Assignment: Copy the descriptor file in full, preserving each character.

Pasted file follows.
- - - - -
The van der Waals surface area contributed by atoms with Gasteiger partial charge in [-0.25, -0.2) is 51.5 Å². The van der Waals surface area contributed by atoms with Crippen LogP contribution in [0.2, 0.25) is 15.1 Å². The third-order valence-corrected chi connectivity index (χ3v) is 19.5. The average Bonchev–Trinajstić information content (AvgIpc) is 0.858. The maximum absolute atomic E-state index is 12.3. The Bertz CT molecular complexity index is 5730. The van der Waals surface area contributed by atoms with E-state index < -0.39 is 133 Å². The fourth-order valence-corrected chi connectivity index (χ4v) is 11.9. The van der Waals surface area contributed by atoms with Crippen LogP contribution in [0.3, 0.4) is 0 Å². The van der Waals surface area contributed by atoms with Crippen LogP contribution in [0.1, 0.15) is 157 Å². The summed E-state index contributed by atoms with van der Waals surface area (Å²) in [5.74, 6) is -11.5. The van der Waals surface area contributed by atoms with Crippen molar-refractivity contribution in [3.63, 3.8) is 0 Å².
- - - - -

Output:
The van der Waals surface area contributed by atoms with Gasteiger partial charge in [-0.25, -0.2) is 51.5 Å². The van der Waals surface area contributed by atoms with Crippen LogP contribution in [0.2, 0.25) is 15.1 Å². The third-order valence-corrected chi connectivity index (χ3v) is 19.5. The average Bonchev–Trinajstić information content (AvgIpc) is 0.858. The maximum absolute atomic E-state index is 12.3. The Bertz CT molecular complexity index is 5730. The van der Waals surface area contributed by atoms with E-state index < -0.39 is 133 Å². The fourth-order valence-corrected chi connectivity index (χ4v) is 11.9. The van der Waals surface area contributed by atoms with Crippen LogP contribution in [0.3, 0.4) is 0 Å². The van der Waals surface area contributed by atoms with Crippen LogP contribution in [0.1, 0.15) is 157 Å². The summed E-state index contributed by atoms with van der Waals surface area (Å²) in [5.74, 6) is -11.5. The van der Waals surface area contributed by atoms with Crippen molar-refractivity contribution in [3.63, 3.8) is 0 Å².